Alleged Optus hacker apologizes for data breach and drops ransom threat

A suspected attacker who demanded a ransom payment from Optus in exchange for millions of customer records posted 10,000 records online Tuesday before withdrawing the threat and dropping all the claims.

On Monday evening, the alleged attacker uploaded a text file containing 10,000 records to a data breach website and promised to release 10,000 more records every day for the next four days unless Optus pays $1 million in cryptocurrency.

The text leak included names, dates of birth, email addresses, driver’s license numbers, passport numbers, Medicare numbers, phone numbers, and address information. It also included more than a dozen email addresses from federal and state governments, including four from the Department of Defense and one from the Prime Minister’s and Cabinet Offices.

But by late Tuesday morning, the alleged attacker had apparently changed his mind, deleting his posts and claiming he also deleted the only copy of the Optus data.

“Too many eyes. We will not sell [sic] data for everyone. We can’t, if we even want to: personally delete data from drive (copy only),” they said in a new post.

“I’m sorry too [sic] 10,200 Australian whos [sic] Data was leaked.

“Australia will not benefit from fraud, this can be monitored. Maybe for 10,200 Australians, but the rest of the population no. I am very sorry.”

The alleged attacker apologized to Optus and said they would have reported the exploit if Optus had allowed reporting. Optus said no ransom was paid.

This sudden turnaround will bring no relief to Optus customers who are stressed about falling into the gap.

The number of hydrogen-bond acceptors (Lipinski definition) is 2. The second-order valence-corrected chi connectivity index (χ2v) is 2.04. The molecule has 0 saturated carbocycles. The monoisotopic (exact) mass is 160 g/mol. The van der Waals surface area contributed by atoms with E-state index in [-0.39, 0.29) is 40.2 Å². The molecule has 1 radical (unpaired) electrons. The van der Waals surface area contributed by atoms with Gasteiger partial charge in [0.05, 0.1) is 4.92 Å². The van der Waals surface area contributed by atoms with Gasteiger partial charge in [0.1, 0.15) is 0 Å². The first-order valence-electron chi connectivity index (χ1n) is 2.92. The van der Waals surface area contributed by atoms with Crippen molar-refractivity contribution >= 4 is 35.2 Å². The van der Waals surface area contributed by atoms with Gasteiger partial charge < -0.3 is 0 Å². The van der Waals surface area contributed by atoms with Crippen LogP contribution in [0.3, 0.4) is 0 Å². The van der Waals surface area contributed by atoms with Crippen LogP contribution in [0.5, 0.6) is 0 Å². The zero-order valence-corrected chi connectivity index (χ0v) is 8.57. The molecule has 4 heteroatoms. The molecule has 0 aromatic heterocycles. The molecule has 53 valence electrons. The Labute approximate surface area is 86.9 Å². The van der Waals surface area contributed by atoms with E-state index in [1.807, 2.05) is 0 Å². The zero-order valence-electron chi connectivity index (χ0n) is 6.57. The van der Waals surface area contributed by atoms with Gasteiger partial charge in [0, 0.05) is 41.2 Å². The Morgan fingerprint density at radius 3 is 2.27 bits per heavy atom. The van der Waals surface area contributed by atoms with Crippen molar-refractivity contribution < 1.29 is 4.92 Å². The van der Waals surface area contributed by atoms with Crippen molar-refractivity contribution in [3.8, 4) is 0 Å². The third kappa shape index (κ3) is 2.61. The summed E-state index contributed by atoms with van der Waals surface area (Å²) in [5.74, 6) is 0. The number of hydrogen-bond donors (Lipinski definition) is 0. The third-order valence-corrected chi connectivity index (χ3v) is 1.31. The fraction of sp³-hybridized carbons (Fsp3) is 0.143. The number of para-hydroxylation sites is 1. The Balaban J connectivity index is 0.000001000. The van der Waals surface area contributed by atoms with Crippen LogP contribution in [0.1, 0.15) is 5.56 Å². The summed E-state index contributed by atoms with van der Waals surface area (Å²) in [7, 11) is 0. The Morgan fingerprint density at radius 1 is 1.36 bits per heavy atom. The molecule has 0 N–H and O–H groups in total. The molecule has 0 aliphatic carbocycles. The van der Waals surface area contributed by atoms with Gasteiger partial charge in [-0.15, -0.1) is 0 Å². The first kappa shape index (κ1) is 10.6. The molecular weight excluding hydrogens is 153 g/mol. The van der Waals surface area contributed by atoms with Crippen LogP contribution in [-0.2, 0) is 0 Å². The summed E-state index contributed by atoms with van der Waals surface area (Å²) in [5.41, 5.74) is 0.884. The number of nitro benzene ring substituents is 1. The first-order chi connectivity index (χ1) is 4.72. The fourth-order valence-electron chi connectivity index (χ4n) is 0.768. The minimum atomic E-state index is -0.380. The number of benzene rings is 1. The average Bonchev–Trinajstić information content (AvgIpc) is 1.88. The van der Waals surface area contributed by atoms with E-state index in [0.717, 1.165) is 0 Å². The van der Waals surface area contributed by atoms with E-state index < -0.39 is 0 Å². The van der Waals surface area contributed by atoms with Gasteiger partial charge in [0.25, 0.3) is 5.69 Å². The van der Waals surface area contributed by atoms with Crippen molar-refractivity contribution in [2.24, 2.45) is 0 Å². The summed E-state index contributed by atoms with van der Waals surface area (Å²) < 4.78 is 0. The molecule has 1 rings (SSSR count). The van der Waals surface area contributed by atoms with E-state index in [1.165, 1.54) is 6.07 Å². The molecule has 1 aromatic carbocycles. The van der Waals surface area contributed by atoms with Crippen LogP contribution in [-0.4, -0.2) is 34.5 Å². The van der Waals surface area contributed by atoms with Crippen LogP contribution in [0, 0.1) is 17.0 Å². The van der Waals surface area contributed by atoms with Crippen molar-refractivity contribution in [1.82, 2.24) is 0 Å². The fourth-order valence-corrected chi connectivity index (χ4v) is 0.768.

Optus still claims the breach was due to a “sophisticated attack,” while the federal government claims it was due to a mistake by the company that leaked the data online.

It is unclear whether the alleged attacker got hold of the customer data – and whether he was the only party.

Attorney General Mark Dreyfus confirmed on Tuesday that the US Federal Bureau of Investigation is supporting the Australian Federal Police operation to find out who may have accessed the data and who is trying to sell it.

There are suggestions that scammers are already trying to capitalize on the breach by targeting Optus customers.

The Commonwealth Bank of Australia (CBA) said Tuesday it had suspended an account referenced in a text message in a bid to extort $2,000 from Optus data breach victims.

The SMS told victims that if they didn’t pay the money, “your data will be sold within 2 days and used for fraudulent activities”.

A CBA spokesman said the bank was “aware of a text message attempting to solicit money and referral to a CBA bank account following the Optus data breach and we have identified and suspended that account.”

The block means that no money can be transferred to the account. It is understood that no money was transferred to the account between the time the SMS was sent and when CBA blocked it.

“We continue to work closely with the Australian Federal Police and other investigative, governmental and regulatory agencies to limit the impact of fraud and fraud that has arisen from the events of the past few days,” the CBA spokesman said.

Details of the text message were first reported on Twitter by a reporter from Nine Entertainment on Tuesday morning.

CBA also said it also offers customers a free service called SavvyShield, which makes it easier for people who believe their identities have been compromised to block requests about their credit history and stop attempts to apply for credit on their behalf.

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